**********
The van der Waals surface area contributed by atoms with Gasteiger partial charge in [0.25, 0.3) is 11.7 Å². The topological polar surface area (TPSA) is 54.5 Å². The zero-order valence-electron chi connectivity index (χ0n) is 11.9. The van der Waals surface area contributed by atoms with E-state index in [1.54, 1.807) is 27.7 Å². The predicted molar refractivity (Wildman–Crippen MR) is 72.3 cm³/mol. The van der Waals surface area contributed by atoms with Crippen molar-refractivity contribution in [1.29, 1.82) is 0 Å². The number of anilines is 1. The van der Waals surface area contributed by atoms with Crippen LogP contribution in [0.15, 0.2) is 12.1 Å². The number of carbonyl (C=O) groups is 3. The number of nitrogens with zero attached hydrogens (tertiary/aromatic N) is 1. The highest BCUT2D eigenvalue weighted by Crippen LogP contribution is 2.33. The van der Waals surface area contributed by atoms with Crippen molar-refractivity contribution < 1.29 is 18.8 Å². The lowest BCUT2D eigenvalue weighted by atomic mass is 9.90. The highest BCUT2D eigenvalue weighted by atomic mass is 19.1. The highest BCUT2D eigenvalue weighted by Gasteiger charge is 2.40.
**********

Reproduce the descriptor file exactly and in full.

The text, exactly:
The van der Waals surface area contributed by atoms with Gasteiger partial charge in [0.25, 0.3) is 11.7 Å². The topological polar surface area (TPSA) is 54.5 Å². The zero-order valence-electron chi connectivity index (χ0n) is 11.9. The van der Waals surface area contributed by atoms with E-state index in [1.54, 1.807) is 27.7 Å². The predicted molar refractivity (Wildman–Crippen MR) is 72.3 cm³/mol. The van der Waals surface area contributed by atoms with Crippen molar-refractivity contribution in [1.29, 1.82) is 0 Å². The number of anilines is 1. The van der Waals surface area contributed by atoms with Crippen LogP contribution in [0.15, 0.2) is 12.1 Å². The number of carbonyl (C=O) groups is 3. The number of nitrogens with zero attached hydrogens (tertiary/aromatic N) is 1. The highest BCUT2D eigenvalue weighted by Crippen LogP contribution is 2.33. The van der Waals surface area contributed by atoms with Crippen molar-refractivity contribution < 1.29 is 18.8 Å². The lowest BCUT2D eigenvalue weighted by atomic mass is 9.90. The highest BCUT2D eigenvalue weighted by atomic mass is 19.1. The highest BCUT2D eigenvalue weighted by Gasteiger charge is 2.40.